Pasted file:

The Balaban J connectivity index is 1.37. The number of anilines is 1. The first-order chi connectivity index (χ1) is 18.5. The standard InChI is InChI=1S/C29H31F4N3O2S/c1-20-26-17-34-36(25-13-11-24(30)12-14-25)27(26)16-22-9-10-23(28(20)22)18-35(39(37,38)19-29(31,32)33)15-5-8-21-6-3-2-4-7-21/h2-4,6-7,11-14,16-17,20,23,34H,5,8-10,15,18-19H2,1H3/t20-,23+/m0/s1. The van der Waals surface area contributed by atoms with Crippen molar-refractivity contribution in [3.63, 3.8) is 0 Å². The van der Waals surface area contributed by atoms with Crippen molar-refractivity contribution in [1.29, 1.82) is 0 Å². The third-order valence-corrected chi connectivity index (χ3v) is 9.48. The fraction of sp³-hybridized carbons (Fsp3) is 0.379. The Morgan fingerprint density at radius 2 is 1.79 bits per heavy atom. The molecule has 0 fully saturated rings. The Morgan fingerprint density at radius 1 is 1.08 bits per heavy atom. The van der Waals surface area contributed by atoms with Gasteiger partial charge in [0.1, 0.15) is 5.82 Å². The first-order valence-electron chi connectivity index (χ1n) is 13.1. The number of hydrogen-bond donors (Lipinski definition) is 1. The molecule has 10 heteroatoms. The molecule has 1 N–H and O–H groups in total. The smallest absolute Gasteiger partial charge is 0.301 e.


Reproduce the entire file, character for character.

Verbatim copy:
The Balaban J connectivity index is 1.37. The number of anilines is 1. The first-order chi connectivity index (χ1) is 18.5. The standard InChI is InChI=1S/C29H31F4N3O2S/c1-20-26-17-34-36(25-13-11-24(30)12-14-25)27(26)16-22-9-10-23(28(20)22)18-35(39(37,38)19-29(31,32)33)15-5-8-21-6-3-2-4-7-21/h2-4,6-7,11-14,16-17,20,23,34H,5,8-10,15,18-19H2,1H3/t20-,23+/m0/s1. The van der Waals surface area contributed by atoms with Crippen molar-refractivity contribution in [3.63, 3.8) is 0 Å². The van der Waals surface area contributed by atoms with Crippen molar-refractivity contribution in [1.29, 1.82) is 0 Å². The third-order valence-corrected chi connectivity index (χ3v) is 9.48. The fraction of sp³-hybridized carbons (Fsp3) is 0.379. The Morgan fingerprint density at radius 2 is 1.79 bits per heavy atom. The molecule has 0 fully saturated rings. The Morgan fingerprint density at radius 1 is 1.08 bits per heavy atom. The van der Waals surface area contributed by atoms with Gasteiger partial charge in [0.1, 0.15) is 5.82 Å². The first-order valence-electron chi connectivity index (χ1n) is 13.1. The number of hydrogen-bond donors (Lipinski definition) is 1. The molecule has 10 heteroatoms. The molecule has 1 N–H and O–H groups in total. The smallest absolute Gasteiger partial charge is 0.301 e.